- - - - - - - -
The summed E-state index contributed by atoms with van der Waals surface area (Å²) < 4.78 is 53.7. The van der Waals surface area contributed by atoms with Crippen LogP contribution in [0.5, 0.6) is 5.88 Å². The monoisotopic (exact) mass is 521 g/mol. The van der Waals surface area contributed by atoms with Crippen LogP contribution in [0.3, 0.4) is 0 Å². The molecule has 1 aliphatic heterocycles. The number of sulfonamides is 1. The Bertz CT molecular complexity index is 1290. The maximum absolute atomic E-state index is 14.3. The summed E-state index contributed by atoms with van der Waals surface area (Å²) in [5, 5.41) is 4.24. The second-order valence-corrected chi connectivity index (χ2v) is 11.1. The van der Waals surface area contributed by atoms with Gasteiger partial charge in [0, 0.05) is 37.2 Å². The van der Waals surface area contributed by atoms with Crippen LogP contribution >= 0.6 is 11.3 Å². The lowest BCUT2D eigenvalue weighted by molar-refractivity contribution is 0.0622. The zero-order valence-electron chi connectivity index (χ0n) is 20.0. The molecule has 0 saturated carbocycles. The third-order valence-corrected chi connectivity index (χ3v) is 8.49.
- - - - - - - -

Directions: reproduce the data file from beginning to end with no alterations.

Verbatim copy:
The summed E-state index contributed by atoms with van der Waals surface area (Å²) < 4.78 is 53.7. The van der Waals surface area contributed by atoms with Crippen LogP contribution in [0.5, 0.6) is 5.88 Å². The monoisotopic (exact) mass is 521 g/mol. The van der Waals surface area contributed by atoms with Crippen LogP contribution in [0.3, 0.4) is 0 Å². The molecule has 1 aliphatic heterocycles. The number of sulfonamides is 1. The Bertz CT molecular complexity index is 1290. The maximum absolute atomic E-state index is 14.3. The summed E-state index contributed by atoms with van der Waals surface area (Å²) in [5, 5.41) is 4.24. The second-order valence-corrected chi connectivity index (χ2v) is 11.1. The van der Waals surface area contributed by atoms with Gasteiger partial charge in [0, 0.05) is 37.2 Å². The van der Waals surface area contributed by atoms with Crippen LogP contribution >= 0.6 is 11.3 Å². The lowest BCUT2D eigenvalue weighted by molar-refractivity contribution is 0.0622. The zero-order valence-electron chi connectivity index (χ0n) is 20.0. The molecule has 0 saturated carbocycles. The third-order valence-corrected chi connectivity index (χ3v) is 8.49.